One of the biggest questions someone asks when they get really excited about starting tai chi is: “Which tai chi styles should I learn?” And a close second: “Which tai chi style is the best?” What I think they are saying is: “I have heard of all the benefits of tai chi and am ready to invest my time and money, what should I do?”
The problem is made more difficult because asking a current tai chi practitioner or searching online is heavily influenced by what style a person already does. So, let’s answer that question here so you can evaluate your class or a new one you are considering.
There are five main tai chi styles named after their founding families (Chen, Yang, Wu, Wu Hao, and Sun) and three additional popular styles practiced throughout the world (Zhao Bao, Cheng Man Ching, and Wudang). All tai chi styles share the same initial lineage and branch off as their founders advanced the art in their own unique way.
If you are new to tai chi, you are going to be relieved because the answer is more simple than you think. If you are already practicing, give me a few minutes here. I promise I will not be running your tai chi style into the ground while I share the exhausting benefits of mine (cue the Chinese music). On the contrary, I will give you the information you need to get more people practicing.
This is the central article linking to summaries of the eight primary tai chi styles. What I want to get across her is, I made advances in my practice when I begin learning about, learning from, and celebrating the lineage of all the main tai chi styles rather than thinking that one tai chi style was the best. Learning about the masters, incredible times in history, philosophy, and martial advancement will keep you interested in tai chi and busy for decades!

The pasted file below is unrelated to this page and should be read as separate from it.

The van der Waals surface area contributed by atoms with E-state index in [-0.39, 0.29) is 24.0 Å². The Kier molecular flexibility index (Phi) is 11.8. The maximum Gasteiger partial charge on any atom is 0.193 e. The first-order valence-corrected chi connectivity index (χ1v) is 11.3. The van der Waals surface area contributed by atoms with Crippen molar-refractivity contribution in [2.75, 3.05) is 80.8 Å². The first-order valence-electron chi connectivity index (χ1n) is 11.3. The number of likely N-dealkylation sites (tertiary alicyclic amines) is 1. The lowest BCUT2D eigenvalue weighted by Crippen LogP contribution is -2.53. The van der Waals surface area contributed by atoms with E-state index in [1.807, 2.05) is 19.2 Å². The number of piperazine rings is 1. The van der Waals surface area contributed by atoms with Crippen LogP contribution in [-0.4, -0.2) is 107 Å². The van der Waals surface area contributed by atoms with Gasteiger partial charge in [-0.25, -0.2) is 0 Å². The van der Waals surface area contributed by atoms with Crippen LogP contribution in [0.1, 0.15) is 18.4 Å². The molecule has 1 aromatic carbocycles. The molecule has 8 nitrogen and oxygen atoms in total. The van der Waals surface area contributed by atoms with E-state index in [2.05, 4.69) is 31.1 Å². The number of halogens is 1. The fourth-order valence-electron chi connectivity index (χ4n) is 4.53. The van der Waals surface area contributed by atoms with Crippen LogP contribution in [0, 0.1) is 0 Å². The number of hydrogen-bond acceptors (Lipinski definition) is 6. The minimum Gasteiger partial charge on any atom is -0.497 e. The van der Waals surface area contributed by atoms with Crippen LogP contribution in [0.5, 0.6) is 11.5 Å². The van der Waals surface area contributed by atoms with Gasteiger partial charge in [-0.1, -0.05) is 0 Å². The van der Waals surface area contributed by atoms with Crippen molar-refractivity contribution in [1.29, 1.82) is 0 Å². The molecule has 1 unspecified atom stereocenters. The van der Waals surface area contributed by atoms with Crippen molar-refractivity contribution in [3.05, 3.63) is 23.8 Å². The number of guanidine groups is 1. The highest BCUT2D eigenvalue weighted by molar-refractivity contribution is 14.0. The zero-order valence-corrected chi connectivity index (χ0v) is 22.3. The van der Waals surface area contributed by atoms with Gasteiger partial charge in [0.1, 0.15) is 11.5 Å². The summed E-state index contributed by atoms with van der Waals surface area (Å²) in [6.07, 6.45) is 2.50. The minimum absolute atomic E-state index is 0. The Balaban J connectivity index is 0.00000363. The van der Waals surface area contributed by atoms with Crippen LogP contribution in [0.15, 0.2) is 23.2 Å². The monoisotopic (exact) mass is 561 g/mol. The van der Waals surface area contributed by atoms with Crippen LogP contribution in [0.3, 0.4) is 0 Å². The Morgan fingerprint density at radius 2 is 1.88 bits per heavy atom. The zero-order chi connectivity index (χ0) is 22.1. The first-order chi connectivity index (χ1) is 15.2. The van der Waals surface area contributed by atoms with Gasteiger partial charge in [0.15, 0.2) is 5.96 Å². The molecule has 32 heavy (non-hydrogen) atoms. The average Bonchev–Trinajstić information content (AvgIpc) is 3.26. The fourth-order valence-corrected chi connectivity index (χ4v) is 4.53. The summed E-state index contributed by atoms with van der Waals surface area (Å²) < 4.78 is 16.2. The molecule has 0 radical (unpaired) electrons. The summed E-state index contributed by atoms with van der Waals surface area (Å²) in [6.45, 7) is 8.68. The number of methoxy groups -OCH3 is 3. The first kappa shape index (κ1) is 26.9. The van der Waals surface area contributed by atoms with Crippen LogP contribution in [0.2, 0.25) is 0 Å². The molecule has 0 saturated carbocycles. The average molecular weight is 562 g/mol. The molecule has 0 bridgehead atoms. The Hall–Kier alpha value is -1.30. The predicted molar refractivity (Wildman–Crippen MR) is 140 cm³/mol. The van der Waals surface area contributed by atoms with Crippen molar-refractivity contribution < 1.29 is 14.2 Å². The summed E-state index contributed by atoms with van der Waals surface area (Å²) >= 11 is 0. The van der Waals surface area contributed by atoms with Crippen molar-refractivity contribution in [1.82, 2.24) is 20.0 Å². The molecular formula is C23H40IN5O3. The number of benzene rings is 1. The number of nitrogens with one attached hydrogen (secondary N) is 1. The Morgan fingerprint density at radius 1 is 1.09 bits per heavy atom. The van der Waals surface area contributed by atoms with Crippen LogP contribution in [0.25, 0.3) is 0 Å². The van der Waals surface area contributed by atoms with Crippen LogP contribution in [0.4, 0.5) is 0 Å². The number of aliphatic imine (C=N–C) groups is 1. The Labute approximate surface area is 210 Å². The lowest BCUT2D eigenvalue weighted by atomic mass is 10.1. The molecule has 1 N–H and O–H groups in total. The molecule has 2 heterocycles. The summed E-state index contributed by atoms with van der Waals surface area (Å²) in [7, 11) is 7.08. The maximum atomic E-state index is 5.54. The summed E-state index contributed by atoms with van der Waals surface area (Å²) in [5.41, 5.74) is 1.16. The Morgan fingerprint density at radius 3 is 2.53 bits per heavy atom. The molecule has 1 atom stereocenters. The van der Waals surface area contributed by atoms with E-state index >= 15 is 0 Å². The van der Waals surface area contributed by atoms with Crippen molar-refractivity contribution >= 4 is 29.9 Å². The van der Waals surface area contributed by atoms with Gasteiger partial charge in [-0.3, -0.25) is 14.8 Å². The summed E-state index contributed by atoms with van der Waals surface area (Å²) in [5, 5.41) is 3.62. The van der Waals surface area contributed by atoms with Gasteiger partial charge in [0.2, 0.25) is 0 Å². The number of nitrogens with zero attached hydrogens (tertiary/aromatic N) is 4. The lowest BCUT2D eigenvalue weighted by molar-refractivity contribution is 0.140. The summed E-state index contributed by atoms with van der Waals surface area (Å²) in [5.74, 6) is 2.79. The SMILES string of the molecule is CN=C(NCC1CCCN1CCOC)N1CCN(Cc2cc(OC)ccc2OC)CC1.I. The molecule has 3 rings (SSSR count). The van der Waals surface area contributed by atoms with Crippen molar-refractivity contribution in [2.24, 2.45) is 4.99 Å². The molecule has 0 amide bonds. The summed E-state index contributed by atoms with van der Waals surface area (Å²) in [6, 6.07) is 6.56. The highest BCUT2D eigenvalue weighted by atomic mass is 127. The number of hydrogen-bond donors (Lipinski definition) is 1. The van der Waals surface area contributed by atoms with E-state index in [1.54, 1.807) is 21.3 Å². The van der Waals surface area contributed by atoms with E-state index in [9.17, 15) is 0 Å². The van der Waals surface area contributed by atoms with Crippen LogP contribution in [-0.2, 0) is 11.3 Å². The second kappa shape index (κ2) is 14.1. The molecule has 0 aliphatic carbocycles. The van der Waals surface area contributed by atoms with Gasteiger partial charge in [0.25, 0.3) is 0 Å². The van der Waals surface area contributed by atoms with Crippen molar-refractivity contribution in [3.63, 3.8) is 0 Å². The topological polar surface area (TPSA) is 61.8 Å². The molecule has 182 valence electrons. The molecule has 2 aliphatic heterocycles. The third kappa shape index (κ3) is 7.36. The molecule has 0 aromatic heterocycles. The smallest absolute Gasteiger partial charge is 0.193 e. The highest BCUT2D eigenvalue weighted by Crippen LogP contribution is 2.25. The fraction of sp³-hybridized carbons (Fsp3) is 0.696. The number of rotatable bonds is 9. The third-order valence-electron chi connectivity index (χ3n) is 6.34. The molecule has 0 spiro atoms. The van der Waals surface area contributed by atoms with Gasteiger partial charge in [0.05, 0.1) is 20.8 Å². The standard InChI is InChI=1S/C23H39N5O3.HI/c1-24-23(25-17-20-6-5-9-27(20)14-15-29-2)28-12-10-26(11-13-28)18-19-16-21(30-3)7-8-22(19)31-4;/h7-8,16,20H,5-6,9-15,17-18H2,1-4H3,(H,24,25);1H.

The Arguments For or Against a Certain Tai Chi Style
Let’s begin by refuting the arguments and then we will conclude with a summary of all of the main tai chi styles:
One Tai Chi Style is Better Than Another: Each style has gained fame and millions of followers for creating real value in the form of writings, forms, instruction, and future teachers. Creating value is the only way for an activity to continue to exist. Therefore, the longevity of each existing style proves its merit.
One Tai Chi Master was the Best: Most masters did not live at the same time. Those that did live at the same time were each other’s colleagues, teachers, and students. There are few records of competition between any great practitioners. You would have to create a tai chi version of fantasy football to get to the bottom of this.
A Certain Tai Chi Style is the Most Popular: There is some truth to this but the first question is popular where? Yang developed out of Chen, but Yang is by far the most popular style. It has benefited from being supported by the political elite, and being in the city that sent out most of the early immigrants from China. Chen Village contrarily, is considered to be in the countryside and the region did not receive favorable treatment in the past from regimes. It was even seen as a threat during certain political time periods. So popularity has more geographical and political implications than it has stylistic proof.
What do I risk by believing that any one tai chi style is the best?
You alienate yourself from an already small number of participants. Everyone who has made any tangible progress in tai chi has interacted with other practitioners.
What do I gain by seeing all these separate efforts as contributing to the same development?
You have access to everyone in your community that practices and you find value in all that has been written on tai chi.
So what do the tai chi styles have in common?